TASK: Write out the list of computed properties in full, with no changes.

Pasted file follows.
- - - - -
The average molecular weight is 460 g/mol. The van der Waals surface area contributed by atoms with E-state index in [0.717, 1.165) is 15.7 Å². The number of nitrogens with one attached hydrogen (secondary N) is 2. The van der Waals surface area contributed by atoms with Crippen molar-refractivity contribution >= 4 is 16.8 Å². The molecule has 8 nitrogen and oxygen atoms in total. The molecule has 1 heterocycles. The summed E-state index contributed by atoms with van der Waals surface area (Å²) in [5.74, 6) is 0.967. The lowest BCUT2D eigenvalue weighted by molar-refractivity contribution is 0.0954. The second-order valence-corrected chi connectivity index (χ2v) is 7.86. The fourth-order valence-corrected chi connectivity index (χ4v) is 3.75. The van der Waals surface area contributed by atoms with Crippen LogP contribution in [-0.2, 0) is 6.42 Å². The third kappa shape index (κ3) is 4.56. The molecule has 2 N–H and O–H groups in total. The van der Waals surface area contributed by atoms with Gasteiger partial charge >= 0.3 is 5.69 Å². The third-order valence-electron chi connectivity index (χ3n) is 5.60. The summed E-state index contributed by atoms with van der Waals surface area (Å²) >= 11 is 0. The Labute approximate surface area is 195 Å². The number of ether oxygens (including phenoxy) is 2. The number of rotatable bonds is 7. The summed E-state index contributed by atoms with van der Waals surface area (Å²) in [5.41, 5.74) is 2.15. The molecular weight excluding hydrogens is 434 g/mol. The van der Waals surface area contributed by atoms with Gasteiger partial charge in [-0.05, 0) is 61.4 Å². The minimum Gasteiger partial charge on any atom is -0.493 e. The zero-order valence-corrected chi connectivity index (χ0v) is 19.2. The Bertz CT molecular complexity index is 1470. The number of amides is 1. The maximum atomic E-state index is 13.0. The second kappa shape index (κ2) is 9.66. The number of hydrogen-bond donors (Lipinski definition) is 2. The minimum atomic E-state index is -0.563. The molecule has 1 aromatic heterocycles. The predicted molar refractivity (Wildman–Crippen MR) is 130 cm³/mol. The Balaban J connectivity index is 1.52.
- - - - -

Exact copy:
The average molecular weight is 460 g/mol. The van der Waals surface area contributed by atoms with E-state index in [0.717, 1.165) is 15.7 Å². The number of nitrogens with one attached hydrogen (secondary N) is 2. The van der Waals surface area contributed by atoms with Crippen molar-refractivity contribution >= 4 is 16.8 Å². The molecule has 8 nitrogen and oxygen atoms in total. The molecule has 1 heterocycles. The summed E-state index contributed by atoms with van der Waals surface area (Å²) in [5.74, 6) is 0.967. The lowest BCUT2D eigenvalue weighted by molar-refractivity contribution is 0.0954. The second-order valence-corrected chi connectivity index (χ2v) is 7.86. The fourth-order valence-corrected chi connectivity index (χ4v) is 3.75. The van der Waals surface area contributed by atoms with Crippen LogP contribution in [-0.2, 0) is 6.42 Å². The third kappa shape index (κ3) is 4.56. The molecule has 2 N–H and O–H groups in total. The van der Waals surface area contributed by atoms with Gasteiger partial charge >= 0.3 is 5.69 Å². The third-order valence-electron chi connectivity index (χ3n) is 5.60. The summed E-state index contributed by atoms with van der Waals surface area (Å²) >= 11 is 0. The Labute approximate surface area is 195 Å². The number of ether oxygens (including phenoxy) is 2. The number of rotatable bonds is 7. The summed E-state index contributed by atoms with van der Waals surface area (Å²) in [5.41, 5.74) is 2.15. The molecular weight excluding hydrogens is 434 g/mol. The van der Waals surface area contributed by atoms with Gasteiger partial charge in [-0.05, 0) is 61.4 Å². The minimum Gasteiger partial charge on any atom is -0.493 e. The zero-order valence-corrected chi connectivity index (χ0v) is 19.2. The Bertz CT molecular complexity index is 1470. The number of amides is 1. The maximum atomic E-state index is 13.0. The second kappa shape index (κ2) is 9.66. The number of hydrogen-bond donors (Lipinski definition) is 2. The minimum atomic E-state index is -0.563. The molecule has 1 aromatic heterocycles. The predicted molar refractivity (Wildman–Crippen MR) is 130 cm³/mol. The Balaban J connectivity index is 1.52.